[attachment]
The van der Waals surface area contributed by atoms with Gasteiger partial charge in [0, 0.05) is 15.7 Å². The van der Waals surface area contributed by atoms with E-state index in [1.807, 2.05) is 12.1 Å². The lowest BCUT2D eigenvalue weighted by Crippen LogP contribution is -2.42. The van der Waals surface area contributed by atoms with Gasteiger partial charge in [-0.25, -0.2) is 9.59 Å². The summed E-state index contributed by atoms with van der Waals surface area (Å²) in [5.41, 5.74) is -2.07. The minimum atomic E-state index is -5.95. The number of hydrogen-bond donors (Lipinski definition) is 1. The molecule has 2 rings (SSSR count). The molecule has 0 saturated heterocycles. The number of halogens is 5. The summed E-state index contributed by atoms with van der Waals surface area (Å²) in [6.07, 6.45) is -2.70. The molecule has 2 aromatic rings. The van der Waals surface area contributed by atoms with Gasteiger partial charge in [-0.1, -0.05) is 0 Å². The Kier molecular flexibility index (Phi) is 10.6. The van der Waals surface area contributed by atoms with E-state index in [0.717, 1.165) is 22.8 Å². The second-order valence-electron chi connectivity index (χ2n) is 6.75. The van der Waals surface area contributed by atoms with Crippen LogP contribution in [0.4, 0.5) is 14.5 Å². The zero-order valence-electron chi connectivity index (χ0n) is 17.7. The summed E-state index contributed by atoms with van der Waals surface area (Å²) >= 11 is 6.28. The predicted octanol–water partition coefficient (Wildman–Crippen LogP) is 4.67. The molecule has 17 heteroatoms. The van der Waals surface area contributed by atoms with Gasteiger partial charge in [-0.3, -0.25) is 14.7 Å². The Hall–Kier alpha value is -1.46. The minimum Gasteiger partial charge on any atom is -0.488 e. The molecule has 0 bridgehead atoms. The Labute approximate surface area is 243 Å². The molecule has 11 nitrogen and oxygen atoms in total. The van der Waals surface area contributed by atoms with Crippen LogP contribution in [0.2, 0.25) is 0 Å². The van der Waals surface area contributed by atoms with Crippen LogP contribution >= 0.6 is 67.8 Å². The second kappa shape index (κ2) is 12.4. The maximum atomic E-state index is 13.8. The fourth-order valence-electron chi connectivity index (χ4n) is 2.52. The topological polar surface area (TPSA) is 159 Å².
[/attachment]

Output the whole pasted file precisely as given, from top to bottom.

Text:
The van der Waals surface area contributed by atoms with Gasteiger partial charge in [0, 0.05) is 15.7 Å². The van der Waals surface area contributed by atoms with E-state index in [1.807, 2.05) is 12.1 Å². The lowest BCUT2D eigenvalue weighted by Crippen LogP contribution is -2.42. The van der Waals surface area contributed by atoms with Gasteiger partial charge in [-0.25, -0.2) is 9.59 Å². The summed E-state index contributed by atoms with van der Waals surface area (Å²) in [5.41, 5.74) is -2.07. The minimum atomic E-state index is -5.95. The number of hydrogen-bond donors (Lipinski definition) is 1. The molecule has 2 rings (SSSR count). The molecule has 0 saturated heterocycles. The number of halogens is 5. The summed E-state index contributed by atoms with van der Waals surface area (Å²) in [6.07, 6.45) is -2.70. The molecule has 2 aromatic rings. The van der Waals surface area contributed by atoms with Gasteiger partial charge in [-0.1, -0.05) is 0 Å². The Kier molecular flexibility index (Phi) is 10.6. The van der Waals surface area contributed by atoms with E-state index in [0.717, 1.165) is 22.8 Å². The second-order valence-electron chi connectivity index (χ2n) is 6.75. The van der Waals surface area contributed by atoms with Crippen LogP contribution in [0.4, 0.5) is 14.5 Å². The zero-order valence-electron chi connectivity index (χ0n) is 17.7. The summed E-state index contributed by atoms with van der Waals surface area (Å²) >= 11 is 6.28. The predicted octanol–water partition coefficient (Wildman–Crippen LogP) is 4.67. The molecule has 17 heteroatoms. The van der Waals surface area contributed by atoms with Gasteiger partial charge in [-0.3, -0.25) is 14.7 Å². The Hall–Kier alpha value is -1.46. The minimum Gasteiger partial charge on any atom is -0.488 e. The molecule has 0 bridgehead atoms. The Labute approximate surface area is 243 Å². The molecule has 11 nitrogen and oxygen atoms in total. The van der Waals surface area contributed by atoms with Crippen LogP contribution in [0.2, 0.25) is 0 Å². The van der Waals surface area contributed by atoms with Crippen LogP contribution >= 0.6 is 67.8 Å². The second kappa shape index (κ2) is 12.4. The maximum atomic E-state index is 13.8. The fourth-order valence-electron chi connectivity index (χ4n) is 2.52. The topological polar surface area (TPSA) is 159 Å².